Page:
Sometime between my last post and now, the temperatures dropped, the sun slipped away and the open water fishing season came to an end as the lakes and streams around here (semi) slowly froze solid. For many, this is a sad time. A time to pack away the gear, maybe clean out a few boxes of flies or fishing bags, organize things again and maybe even dust off the fly box, should you tie.
It may sound like a sad time, but for me, it’s a time of renewal. A chance to think about the season that just ended–the wins, the losses, the lakes found, the lakes not attempted–and, even better, it’s a chance to think about the upcoming season.
Once the water freezes and I stop wanting to go out fishing as much–and after my gear has been cleaned, organized and put away for a while–I dig out the map books. I’m a map fiend. I just can’t help myself. They are almost as fascinating as getting out there and seeing it for yourself, almost. From now, until the time the ice thaws, I’ll spend hours and hours pouring over these books, plotting out routes, comparing what I’m seeing in the book to what’s on the various satellite imagery out there, I’ll read descriptions of the lakes, descriptions of the roads, I’ll do whatever I can to determine where I hope to go in the upcoming season–of course I’m usually planning about two years ahead, since there are a lot of lakes out there and as much as I may want to hit them all every season, there’s always a few that get missed in favour of something closer or more familiar or even one that offers a better adventure.
I think my obsessive studying of maps is a poor man’s substitute for getting out there and exploring the world. It doesn’t offer much in the way of relief from the lack of actually being able to get out there and do the exploring myself, but I’ve got a pretty vivid imagination–you kind of have to to be any good at writing–and it helps takes the edge off.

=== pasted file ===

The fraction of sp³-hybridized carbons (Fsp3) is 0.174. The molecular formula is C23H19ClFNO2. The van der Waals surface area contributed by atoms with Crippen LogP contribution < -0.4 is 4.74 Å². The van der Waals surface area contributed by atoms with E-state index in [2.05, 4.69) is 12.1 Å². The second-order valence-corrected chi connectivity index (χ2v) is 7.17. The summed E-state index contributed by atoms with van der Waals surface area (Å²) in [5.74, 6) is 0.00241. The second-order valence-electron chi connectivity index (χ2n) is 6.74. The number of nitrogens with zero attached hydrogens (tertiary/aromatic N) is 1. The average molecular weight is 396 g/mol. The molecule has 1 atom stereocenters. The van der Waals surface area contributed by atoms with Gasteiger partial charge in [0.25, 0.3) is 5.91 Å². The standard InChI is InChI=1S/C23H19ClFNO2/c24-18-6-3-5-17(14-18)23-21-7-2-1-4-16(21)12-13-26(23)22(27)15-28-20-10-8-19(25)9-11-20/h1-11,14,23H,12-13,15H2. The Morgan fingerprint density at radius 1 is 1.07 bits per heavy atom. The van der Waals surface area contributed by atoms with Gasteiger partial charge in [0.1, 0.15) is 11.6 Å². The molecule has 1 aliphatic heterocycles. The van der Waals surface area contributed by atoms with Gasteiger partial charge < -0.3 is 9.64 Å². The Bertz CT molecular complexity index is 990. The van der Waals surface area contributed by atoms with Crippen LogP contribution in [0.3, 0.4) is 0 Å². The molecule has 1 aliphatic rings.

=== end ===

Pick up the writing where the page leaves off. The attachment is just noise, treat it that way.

I do other things, as well. I attend fly tying nights, even though I don’t tie much, and I go ice fishing, but, just like flipping through a map book, that only goes so far. The fly
tying nights are probably the most helpful because it’s room full of people who are wishing the ice would hurry up and melt just as much as I would, so there’s no shortage of wishful thinking in that room. It’s also a great way to just meet other anglers and talk about the patterns that work and where they work and it can even lead to meeting new fishing partners, which is always a good thing (you can find out more information about the night here: https://www.facebook.com/groups/447444508768605/ or try asking on local fishing group on Facebook or the web, you can even check at your local fly shop. Sometimes they offer them or know where you can go to find one. Odds are there’s a night near you and, as I said, they’re very worthwhile).The nice thing about this year is that, along with all those other things, I now have this blog. Although it’s sat dormant for a while (I bought a house, got busy with work and spend my days chasing a 1 year old around) it’s also a great outlet for those lack of fishing blues. What I’m hoping, from this point on anyway, is to get back to a regular posting schedule, ideally getting one post a week done. I never have a shortage of things to write about, but until lately, there’s been a shortage of time. So check back often, I’m not sure there’s going to be a specific schedule, as such, but count on one post per week at least until the ice melts again.
Now, if you’ll excuse me, the water calls…